Copenhagen Travel Guide

Copenhagen Travel Guide


Copenhagen has become known for its excellent taste in everything from architecture, furniture design, décor, fashion, and—of course—food. It’s a lot... Read More

Copenhagen has become known for its excellent taste in everything from architecture, furniture design, décor, fashion, and—of course—food. It’s a lot of fun, too. In recent years Copenhagen has seen a surge in bars, restaurants, shops and fashion designers insisting on a less formal, lighthearted way of doing things. Many of the city’s Michelin starred restaurants have opened second restaurants where the food as well as the service is more playful and relaxed. Fashion designers such as Stine Goya and Henrik Vibskov are turning their backs to the minimalistic style and grayscale color palette that has dominated Danes’ wardrobes for years, creating beautiful dresses in peachy pastels instead. Beer bars are opening their own breweries and bartenders are concocting creative cocktails at the basement of the city’s many boozy haunts. And the Copenhageners are partying outside in the Meatpacking District, chilling on the harborfront in summer months, and exploring their city with a newfound pride.

Mix this playful, enterprising spirit with the city’s stunning architectural beauty, from the royal castles to the pretty canals and characteristic brick buildings, as well as its rich cultural heritage, and you’ve got a city that’s worth spending more than a few nights in, and T+L’s Copenhagen travel guide can you tell you where to go.

When you visit Copenhagen, the first thing you’ll notice are the prim houses lining tidy cobblestoned streets and canals, and the kitschy Tivoli Gardens that form the city’s centerpiece. But beyond these postcard-perfect moments, Copenhagen is an ambitious city with much to explore. First, there’s the design: sleek Scandinavian functionalism as championed by Arne Jacobsen in the 1950’s has developed into a citywide aesthetic. And then there’s the food: some of Europe’s most creative chefs are turning Nordic cuisine on its head in surprisingly delicious ways. Finally, there are the neighborhoods. Central Copenhagen has plenty of charms (historic buildings and pedestrian shopping zones), and its peripheries, filled with style-conscious Danes and their local haunts, are also worth a detour.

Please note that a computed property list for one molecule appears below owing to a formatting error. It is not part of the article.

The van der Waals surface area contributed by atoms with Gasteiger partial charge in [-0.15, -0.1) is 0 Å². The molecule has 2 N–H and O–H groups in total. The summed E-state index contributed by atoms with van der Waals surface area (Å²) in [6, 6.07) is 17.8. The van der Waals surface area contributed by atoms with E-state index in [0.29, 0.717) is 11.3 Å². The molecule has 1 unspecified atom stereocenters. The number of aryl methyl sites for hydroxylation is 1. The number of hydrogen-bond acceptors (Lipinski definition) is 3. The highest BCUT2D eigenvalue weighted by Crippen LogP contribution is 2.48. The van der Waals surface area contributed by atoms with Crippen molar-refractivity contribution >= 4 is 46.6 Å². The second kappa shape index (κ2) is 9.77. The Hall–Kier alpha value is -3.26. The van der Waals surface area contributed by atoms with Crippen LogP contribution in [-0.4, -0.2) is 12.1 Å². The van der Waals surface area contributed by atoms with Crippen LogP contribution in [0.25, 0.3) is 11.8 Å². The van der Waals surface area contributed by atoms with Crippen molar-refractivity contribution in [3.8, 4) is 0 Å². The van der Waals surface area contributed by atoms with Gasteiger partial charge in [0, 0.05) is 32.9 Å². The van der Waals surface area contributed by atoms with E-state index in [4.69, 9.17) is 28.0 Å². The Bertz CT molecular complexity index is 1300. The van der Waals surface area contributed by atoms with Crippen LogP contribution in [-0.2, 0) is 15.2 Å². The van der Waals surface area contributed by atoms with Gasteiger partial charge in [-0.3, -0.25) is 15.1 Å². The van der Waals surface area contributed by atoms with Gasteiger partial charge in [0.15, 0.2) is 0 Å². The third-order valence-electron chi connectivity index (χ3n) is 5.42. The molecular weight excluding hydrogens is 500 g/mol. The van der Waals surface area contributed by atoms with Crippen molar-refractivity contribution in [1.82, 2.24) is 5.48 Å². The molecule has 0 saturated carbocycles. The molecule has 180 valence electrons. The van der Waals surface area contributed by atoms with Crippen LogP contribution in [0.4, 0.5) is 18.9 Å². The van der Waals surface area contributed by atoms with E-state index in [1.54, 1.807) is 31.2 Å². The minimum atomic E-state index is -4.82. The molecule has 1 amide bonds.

Denmark’s capital isn’t an easy place to characterize, but on the plus side, a Copenhagen trip has plenty to offer anyone who makes the trek.

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Visit Copenhagen

Best Time To Go

Summer—June, July, and August—when the days are long and relatively warm and outdoor cafes are crowded, is, not surprisingly, the high season. But few people make winter more enjoyable than the Danes, and the weeks leading up to Christmas are uniquely magical, with the city looking like the Royal Kingdom is when its streets, castles, and canals are covered in snow and ice.


One of the greatest benefits of the high taxes in Denmark is the availability of excellent public transportation: no matter where you are going in Copenhagen a bus, metro, or S-train can take you there (starting at $3 per ride). The best way to get around, however, is on bike—Copenhagen is a small city, and most often it will be faster, cheaper, and more fun to traverse it on two wheels. Taxis and Uber are widely available.


July is the hottest month, with average highs of 63°F (17°C) January is the coldest month, with average highs of 32°F (0°C).

Know Before You Go

In a city that’s besieged by darkness and cold temperatures for most of the year, any hint of sunshine and blue skies will bring out the locals. Expect to see people sitting outside on whatever bench or doorstep they can find with way too little clothes on, and don’t be shy about doing the same.




Type K (two round pins and a grounding pin) or Type C (two round pins).


Danish Krone (kr)